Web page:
The bonds could also be repaid over long periods of time, such as 10, 20, or 30 years. That reduces the chance of a financial crunch for any one country later on. Some proposals envisage raising money that would be lent to countries and have to be paid back; others would more fully share the burden, perhaps with a caveat that some of the spending would go to projects benefiting all nations.

The regional divisions over the bonds loosely follow a fault line from the debt crisis, in which indebted countries largely in southern Europe appealed for help. They got it, but under tough conditions – usually punishing levels of government budget cuts that resulted in lower pensions, salaries and growth.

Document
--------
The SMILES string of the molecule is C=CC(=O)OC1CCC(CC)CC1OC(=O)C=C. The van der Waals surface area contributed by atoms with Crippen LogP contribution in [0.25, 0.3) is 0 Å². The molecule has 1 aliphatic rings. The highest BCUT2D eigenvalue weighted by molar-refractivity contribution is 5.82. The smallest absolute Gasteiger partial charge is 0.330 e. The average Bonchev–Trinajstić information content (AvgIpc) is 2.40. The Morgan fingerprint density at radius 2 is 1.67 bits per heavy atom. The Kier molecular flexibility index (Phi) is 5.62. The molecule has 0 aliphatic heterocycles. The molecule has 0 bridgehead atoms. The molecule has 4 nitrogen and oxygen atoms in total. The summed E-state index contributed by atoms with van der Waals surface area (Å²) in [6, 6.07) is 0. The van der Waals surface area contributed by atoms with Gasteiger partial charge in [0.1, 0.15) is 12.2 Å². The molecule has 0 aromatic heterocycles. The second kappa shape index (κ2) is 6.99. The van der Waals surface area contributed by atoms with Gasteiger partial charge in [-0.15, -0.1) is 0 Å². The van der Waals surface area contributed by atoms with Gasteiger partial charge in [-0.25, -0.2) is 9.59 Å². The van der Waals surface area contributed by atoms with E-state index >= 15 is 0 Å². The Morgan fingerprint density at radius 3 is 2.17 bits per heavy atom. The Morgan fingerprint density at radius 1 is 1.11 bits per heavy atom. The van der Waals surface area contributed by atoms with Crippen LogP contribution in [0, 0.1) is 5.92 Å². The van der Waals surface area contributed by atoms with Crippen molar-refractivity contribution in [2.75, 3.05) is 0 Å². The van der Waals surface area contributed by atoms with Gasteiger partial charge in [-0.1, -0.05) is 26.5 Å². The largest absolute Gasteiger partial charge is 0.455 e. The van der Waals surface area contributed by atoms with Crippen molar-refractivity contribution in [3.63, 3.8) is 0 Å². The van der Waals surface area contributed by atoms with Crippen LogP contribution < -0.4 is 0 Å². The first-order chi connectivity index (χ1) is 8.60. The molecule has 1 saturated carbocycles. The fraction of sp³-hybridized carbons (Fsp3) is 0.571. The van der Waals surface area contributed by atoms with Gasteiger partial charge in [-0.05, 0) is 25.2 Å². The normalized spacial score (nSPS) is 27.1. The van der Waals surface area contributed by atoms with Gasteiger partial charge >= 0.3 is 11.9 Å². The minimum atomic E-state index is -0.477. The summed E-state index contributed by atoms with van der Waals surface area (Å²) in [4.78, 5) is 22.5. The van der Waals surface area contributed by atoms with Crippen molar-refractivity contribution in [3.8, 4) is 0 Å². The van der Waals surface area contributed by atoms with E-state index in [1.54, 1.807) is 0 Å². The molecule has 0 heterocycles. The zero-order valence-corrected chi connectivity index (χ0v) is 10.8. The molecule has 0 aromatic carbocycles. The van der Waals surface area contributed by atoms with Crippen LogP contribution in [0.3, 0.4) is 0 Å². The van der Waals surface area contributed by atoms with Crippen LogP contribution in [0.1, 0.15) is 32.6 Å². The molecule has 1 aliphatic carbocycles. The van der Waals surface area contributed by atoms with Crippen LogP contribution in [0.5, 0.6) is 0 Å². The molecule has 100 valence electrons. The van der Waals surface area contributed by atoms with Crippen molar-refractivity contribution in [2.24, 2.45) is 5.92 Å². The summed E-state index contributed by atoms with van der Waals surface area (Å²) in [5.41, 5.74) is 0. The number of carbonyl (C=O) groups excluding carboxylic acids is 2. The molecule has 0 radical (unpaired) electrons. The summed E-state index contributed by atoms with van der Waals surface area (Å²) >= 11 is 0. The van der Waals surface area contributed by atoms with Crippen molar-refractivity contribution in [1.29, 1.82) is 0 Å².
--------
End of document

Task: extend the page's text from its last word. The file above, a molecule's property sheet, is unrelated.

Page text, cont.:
That formula of help with strings attached created popular resentment and was based on the principle that bailing out bad behavior without corrective action only encourages more bad behavior. Northern European countries fear their taxpayers will be put on the hook for mismanagement elsewhere. Yet economists and analysts say the current crisis is different, since the virus is not the fault of any member country.

The heated back and forth underlines that membership in the euro, originally billed as a unifier when it was founded in 1999, can also lead to deep conflict.

Spanish Prime Minister Pedro Sanchez wrote in an op-ed that “the credibility of the European project will be severely damaged” without common debt.